Here is a plate with two enrolled Eldredgeops. Click on the pic for a close up of the two phacops.

Formation: Wanakah Shale, Ludlowville Formation, Hamilton Group
Age: Middle Devonian ~370 - 400 m.y
Location: Western New York



Here is a plate with 3 Eldredgeops on it, although the center one is missing a head, and the lower left enrolled one is a little smooshed.

Formation: Wanakah Shale, Ludlowville Formation, Hamilton Group
Age: Middle Devonian ~370 - 400 m.y
Location: Western New York



Heres an enrolled trilobite with the tail tucked way under beside a a mangled Eldredgeops

Formation: Wanakah Shale, Ludlowville Formation, Hamilton Group
Age: Middle Devonian ~370 - 400 m.y
Location: Western New York



Here are two enrolled eldredgeops trilibte fossils.

Formation: Wanakah Shale, Ludlowville Formation, Hamilton Group
Age: Middle Devonian ~370 - 400 m.y
Location: Western New York



These are two more enrolled Eldredgeops trilobite fossils. They are both complete, however their heads are on the other side.

Formation: Wanakah Shale, Ludlowville Formation, Hamilton Group
Age: Middle Devonian ~370 - 400 m.y
Location: Western New York



These are in the Tichenor Limestone, and were very difficult to extract. For all the work I did, I wish at least one was complete, however they are both missing their trilo-butts, or pygidium.

Formation: Wanakah Shale, Ludlowville Formation, Hamilton Group
Age: Middle Devonian ~370 - 400 m.y
Location: Western New York





Recommended Books for Western New York Fossils:



Field Guide to the Devonian Fossils of New York
by Karl A. Wilson, 2014

There hasn't been a decent book on the fossils of Western New York available to the nonn professional until this book came out. This is a MUST for anyone fossil hunting in Western New York. It is an updated guide to all the Devonian taxa of New York... Simply amazing! It's a nice replacement for the out of print and outdated "Devonian Paleontology of New York" that I've used so much.




Geology And Paleontology Of Eighteen Mile Creek And The Lake Shore Sections Of Erie County, New York (1898)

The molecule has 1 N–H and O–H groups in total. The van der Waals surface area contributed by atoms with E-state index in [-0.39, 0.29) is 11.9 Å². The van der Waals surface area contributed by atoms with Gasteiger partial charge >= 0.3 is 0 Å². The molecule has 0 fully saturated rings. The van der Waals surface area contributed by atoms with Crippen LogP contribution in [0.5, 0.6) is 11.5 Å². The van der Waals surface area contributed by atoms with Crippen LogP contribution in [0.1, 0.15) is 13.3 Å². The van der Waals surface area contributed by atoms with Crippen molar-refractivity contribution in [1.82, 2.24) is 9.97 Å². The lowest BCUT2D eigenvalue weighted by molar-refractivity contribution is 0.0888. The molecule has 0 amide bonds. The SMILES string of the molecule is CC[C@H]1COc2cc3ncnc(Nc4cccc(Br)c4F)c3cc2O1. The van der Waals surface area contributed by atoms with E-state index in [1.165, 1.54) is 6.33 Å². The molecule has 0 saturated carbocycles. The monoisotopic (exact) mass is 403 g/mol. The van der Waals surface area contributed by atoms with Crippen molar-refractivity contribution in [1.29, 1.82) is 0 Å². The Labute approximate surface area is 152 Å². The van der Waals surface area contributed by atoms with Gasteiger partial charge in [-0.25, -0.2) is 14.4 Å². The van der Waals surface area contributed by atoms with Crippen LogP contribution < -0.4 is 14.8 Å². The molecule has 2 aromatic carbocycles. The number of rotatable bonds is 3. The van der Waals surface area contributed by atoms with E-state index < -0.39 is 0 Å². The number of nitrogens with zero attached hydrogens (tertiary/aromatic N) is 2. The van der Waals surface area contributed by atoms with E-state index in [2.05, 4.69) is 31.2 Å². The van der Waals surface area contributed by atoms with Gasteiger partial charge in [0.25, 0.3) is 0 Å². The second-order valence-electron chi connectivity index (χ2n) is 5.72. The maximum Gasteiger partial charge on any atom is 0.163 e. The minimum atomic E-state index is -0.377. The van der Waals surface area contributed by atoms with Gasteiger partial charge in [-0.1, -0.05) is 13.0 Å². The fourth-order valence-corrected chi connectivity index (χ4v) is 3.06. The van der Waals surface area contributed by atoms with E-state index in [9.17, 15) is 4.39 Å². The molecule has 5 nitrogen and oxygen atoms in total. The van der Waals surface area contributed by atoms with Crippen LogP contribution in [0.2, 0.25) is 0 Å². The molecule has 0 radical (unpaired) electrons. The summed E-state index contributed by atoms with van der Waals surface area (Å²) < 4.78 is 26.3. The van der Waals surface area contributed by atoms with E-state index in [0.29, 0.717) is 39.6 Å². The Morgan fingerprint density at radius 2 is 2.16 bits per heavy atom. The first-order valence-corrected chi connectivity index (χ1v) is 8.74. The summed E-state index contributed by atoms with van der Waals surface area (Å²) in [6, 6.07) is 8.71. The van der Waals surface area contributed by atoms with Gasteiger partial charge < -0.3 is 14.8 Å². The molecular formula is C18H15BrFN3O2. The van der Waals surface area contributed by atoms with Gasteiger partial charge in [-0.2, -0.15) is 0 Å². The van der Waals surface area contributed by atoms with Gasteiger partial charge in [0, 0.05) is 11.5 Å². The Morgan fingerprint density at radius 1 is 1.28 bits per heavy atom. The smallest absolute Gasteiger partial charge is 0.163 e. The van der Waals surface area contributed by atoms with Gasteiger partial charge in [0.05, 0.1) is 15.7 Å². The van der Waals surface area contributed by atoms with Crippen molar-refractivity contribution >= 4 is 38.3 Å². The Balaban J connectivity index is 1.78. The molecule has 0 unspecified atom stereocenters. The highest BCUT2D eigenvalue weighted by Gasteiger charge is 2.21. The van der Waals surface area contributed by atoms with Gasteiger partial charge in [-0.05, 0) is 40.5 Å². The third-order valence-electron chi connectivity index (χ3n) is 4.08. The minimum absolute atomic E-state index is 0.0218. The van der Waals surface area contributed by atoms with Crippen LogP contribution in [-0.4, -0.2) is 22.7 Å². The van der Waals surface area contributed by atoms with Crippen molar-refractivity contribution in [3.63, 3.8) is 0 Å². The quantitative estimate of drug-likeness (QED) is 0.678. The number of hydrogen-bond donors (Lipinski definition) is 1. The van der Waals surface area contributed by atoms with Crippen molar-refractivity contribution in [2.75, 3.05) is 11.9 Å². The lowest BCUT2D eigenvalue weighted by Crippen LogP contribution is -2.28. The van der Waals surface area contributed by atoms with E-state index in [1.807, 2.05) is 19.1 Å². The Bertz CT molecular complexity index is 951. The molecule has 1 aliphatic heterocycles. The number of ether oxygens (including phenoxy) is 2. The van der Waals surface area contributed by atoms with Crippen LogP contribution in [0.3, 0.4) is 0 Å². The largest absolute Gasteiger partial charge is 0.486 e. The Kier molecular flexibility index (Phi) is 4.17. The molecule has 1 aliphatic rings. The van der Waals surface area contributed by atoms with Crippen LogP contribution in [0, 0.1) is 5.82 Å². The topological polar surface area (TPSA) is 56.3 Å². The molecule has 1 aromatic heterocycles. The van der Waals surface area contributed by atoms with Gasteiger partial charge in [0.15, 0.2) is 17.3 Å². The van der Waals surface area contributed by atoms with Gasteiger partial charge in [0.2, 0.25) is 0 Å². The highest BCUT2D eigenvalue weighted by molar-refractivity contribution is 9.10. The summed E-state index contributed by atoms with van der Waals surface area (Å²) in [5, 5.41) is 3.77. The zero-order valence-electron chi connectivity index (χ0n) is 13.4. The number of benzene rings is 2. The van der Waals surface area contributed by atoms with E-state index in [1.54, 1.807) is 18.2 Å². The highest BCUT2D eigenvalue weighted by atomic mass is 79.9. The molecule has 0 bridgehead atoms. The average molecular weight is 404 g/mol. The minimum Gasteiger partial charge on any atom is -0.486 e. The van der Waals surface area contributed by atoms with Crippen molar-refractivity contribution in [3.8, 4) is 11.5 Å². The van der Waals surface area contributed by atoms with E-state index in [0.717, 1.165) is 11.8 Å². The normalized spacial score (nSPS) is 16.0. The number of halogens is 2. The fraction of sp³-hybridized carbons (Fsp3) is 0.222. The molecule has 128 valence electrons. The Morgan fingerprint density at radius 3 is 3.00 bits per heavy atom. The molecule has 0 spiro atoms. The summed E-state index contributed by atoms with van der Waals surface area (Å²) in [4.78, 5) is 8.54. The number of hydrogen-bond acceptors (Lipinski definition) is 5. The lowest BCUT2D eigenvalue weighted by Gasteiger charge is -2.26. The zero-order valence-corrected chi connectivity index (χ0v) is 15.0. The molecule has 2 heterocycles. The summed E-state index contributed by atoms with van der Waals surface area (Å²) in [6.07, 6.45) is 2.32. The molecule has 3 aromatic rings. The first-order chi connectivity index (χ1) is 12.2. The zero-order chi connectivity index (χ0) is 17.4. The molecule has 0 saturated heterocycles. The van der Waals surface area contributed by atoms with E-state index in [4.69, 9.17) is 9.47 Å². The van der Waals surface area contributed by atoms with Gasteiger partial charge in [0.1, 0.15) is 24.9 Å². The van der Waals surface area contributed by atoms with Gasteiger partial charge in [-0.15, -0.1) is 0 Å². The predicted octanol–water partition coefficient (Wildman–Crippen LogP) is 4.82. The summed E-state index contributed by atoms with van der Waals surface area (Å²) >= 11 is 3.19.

by Amadeus William Grabau, 1898 (2010 reprint)

This is a famous publication by Grabau himself. Serious Devonian fossil hunter needs this! Grabau laid the framework for Devonian fossils! This book is a nice history piece chalk full of pictures and descriptions for fossil identification.
The prices often fluxuate, but you can usually get a copy from $30 - $40.




Dynamic Stratigraphy and Depositional Environments of the Hamilton Group (Middle Devonian) in New York State, Part II
Editors: Ed Landing and carlton E. Brett. (1991)

This New York State Museum Bulletin (#469) is a collection of research papers about the Middle Devonian of New York.

I recommend this book if you want a deep understanding of the the paleoenviroments of the Devonian of New York. The papers include how the sediments were deposited, faunal lists, reconstructions of paleoenvironments, stratigraphy, and more. Being research papers, it's a bit more technical than the other books, but it gives a great overview of the Devonian of western New York.




Devonian Biostratigraphy of New York

International Union of Geological Sciences
Subcommission on Devonian Stratigraphy, (Part 1 and Part 2)
Editors: Willian A. Oliver, Jr. and Gilber Klapper
July 1981, Washington D.C.


This is an incredibly informative book, however it is somewhat difficult to find. Your best bet is a University Library.



Recommended Link:

New York Paleontology
Although a bit old, this is still arguably the best New York Paleontology website out there!



Trilobites for Sale:


Trilobites from Fossilera